Prism (or more specifically, _Prism, note the underscore, in case you want to search for it on Google or on the App Store) is an iOS puzzle game that’s pretty dang good, but the most impressive thing about it is its art. The simple idea of geometric shapes floating in space is used to convey a strong sense of progression, culminating in a truly clever climax that’s also an anti-climax. The game gets to have its cake and eat it too. It’s subversive and expected, climactic and anti-climactic, a clever trick and a thoughtful lesson.
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My weapon was buffed, balls of energy were swirling around my head, and all my rings were in order. I was ready. My goal: to kill the host of embers in Anor Lando. I was invading in Dark Souls III.
While searching for my victim, I was joined by another ally, an Aldrich Faithful. We bowed and continued on toward the area just outside of the bonfire, where an open courtyard acts as the chosen battleground for PVP duels. There we found the host and their gold-tinged guardian, another player coming to their aid.
My palms were soaked when I faced Hyper Light Drifter‘s final boss for the fourth or fifth time. I kept sending my player character—an unnamed, gender-ambiguous cloaked figure known only as the Drifter—to his/her death. The boss was similarly unnamed; it looked both synthetic and organic, emerging from a sickly pink core and emitting a robotic scream. I threw bombs. I blasted it with my shotgun. I reflected bullets with the slice of my sword. But no matter how many health packs I carried or how skillfully I dodged its attacks, I would die and retry and die again.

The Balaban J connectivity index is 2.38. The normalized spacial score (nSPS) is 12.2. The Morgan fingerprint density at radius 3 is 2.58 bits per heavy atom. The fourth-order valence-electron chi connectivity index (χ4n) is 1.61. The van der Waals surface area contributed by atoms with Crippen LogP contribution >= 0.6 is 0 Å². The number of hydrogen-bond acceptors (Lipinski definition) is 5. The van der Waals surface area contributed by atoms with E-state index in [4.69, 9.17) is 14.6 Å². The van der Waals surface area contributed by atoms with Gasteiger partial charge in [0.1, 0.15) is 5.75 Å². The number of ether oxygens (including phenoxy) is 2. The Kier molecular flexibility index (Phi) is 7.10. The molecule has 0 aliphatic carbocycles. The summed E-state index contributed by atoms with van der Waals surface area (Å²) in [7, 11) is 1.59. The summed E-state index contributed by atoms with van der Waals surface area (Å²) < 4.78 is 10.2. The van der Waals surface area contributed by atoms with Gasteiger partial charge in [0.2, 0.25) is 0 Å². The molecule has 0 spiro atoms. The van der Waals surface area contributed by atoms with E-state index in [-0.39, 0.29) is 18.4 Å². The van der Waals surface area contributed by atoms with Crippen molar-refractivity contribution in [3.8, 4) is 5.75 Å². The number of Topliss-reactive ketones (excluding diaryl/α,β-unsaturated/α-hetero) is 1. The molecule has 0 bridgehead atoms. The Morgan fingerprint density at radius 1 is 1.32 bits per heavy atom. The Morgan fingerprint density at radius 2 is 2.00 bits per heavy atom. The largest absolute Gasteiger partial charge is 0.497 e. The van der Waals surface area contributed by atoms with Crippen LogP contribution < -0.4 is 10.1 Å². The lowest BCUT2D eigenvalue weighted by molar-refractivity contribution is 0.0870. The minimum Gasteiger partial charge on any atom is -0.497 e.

I’m certainly not the first person to observe that Hyper Light Drifter is a difficult game. On the game’s release date, John Walker of Rock Paper Shotgun wrote that the game’s first boss was so difficult that he had basically given up: “I know, I know very well, that others will breeze through it and be snarky and entirely without empathy for others who aren’t them, But there goes my time with Hyper Light Drifter, a completely gorgeous game I was utterly loving. It apparently doesn’t want me to play it any more” (“Impressions: Hyper Light Drifter”, Rock Paper Shotgun, 31 March 2016). Walker amended his review a week later when he realized that the player could tackle the bosses in any order, but his original point still stands. Where do we draw the line between challenging and punishing, and should games accommodate players who find an experience to be too difficult?
Firewatch was developed by game development veterans associated with Telltale’s The Walking Dead and with the popular indie Mark of the Ninja. Set in Shoshone National Park in 1989, it tells the story of a newly recruited fire lookout named Henry, a man looking to escape from his recent past.
This week we discuss Henry and his experiences in this lonely role alongside the growing intimacy he develops with another lookout, a woman named Delilah. We consider the beautiful world that Campo Santo has built for Henry to explore and the way that the game explores human relationships through Henry’s experiences within that world.
SUPERHOTLine Miami is exactly what it sounds like. Like Hotline Miami it is a bloody and brutal shooter played from a top-down view, and like SUPERHOT, one in which time only moves when you move.
The mash-up work brilliantly. It’s amazing how effective these two systems work together, which further proves the versatility of both shooting as a central mechanic and slow-motion as a central mechanic. Shooting has already proven itself, given the number and types of shooters out there, but slow motion, even though it has proven itself a memorable part of games like Max Payne, has never really caught on for some reason.